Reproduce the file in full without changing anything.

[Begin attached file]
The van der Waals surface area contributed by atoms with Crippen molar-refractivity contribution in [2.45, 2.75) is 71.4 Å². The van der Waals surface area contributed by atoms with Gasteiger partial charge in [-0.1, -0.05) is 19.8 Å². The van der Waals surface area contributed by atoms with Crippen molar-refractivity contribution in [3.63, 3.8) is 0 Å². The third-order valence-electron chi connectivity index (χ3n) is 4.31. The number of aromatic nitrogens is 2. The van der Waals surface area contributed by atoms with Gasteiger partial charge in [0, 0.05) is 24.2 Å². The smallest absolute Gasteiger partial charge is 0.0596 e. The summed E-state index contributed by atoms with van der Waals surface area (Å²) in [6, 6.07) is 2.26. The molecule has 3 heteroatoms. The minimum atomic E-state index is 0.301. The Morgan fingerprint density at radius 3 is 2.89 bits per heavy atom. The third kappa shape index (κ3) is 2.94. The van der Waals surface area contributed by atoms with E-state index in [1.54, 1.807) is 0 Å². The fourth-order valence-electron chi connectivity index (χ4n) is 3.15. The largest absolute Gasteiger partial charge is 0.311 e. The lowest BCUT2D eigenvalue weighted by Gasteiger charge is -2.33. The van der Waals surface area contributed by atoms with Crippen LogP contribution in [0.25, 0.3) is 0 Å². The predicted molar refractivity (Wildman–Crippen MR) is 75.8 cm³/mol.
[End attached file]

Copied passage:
The van der Waals surface area contributed by atoms with Crippen molar-refractivity contribution in [2.45, 2.75) is 71.4 Å². The van der Waals surface area contributed by atoms with Gasteiger partial charge in [-0.1, -0.05) is 19.8 Å². The van der Waals surface area contributed by atoms with Crippen molar-refractivity contribution in [3.63, 3.8) is 0 Å². The third-order valence-electron chi connectivity index (χ3n) is 4.31. The number of aromatic nitrogens is 2. The van der Waals surface area contributed by atoms with Gasteiger partial charge in [0, 0.05) is 24.2 Å². The smallest absolute Gasteiger partial charge is 0.0596 e. The summed E-state index contributed by atoms with van der Waals surface area (Å²) in [6, 6.07) is 2.26. The molecule has 3 heteroatoms. The minimum atomic E-state index is 0.301. The Morgan fingerprint density at radius 3 is 2.89 bits per heavy atom. The third kappa shape index (κ3) is 2.94. The van der Waals surface area contributed by atoms with E-state index in [1.54, 1.807) is 0 Å². The fourth-order valence-electron chi connectivity index (χ4n) is 3.15. The largest absolute Gasteiger partial charge is 0.311 e. The lowest BCUT2D eigenvalue weighted by Gasteiger charge is -2.33. The van der Waals surface area contributed by atoms with Crippen LogP contribution in [0.25, 0.3) is 0 Å². The predicted molar refractivity (Wildman–Crippen MR) is 75.8 cm³/mol.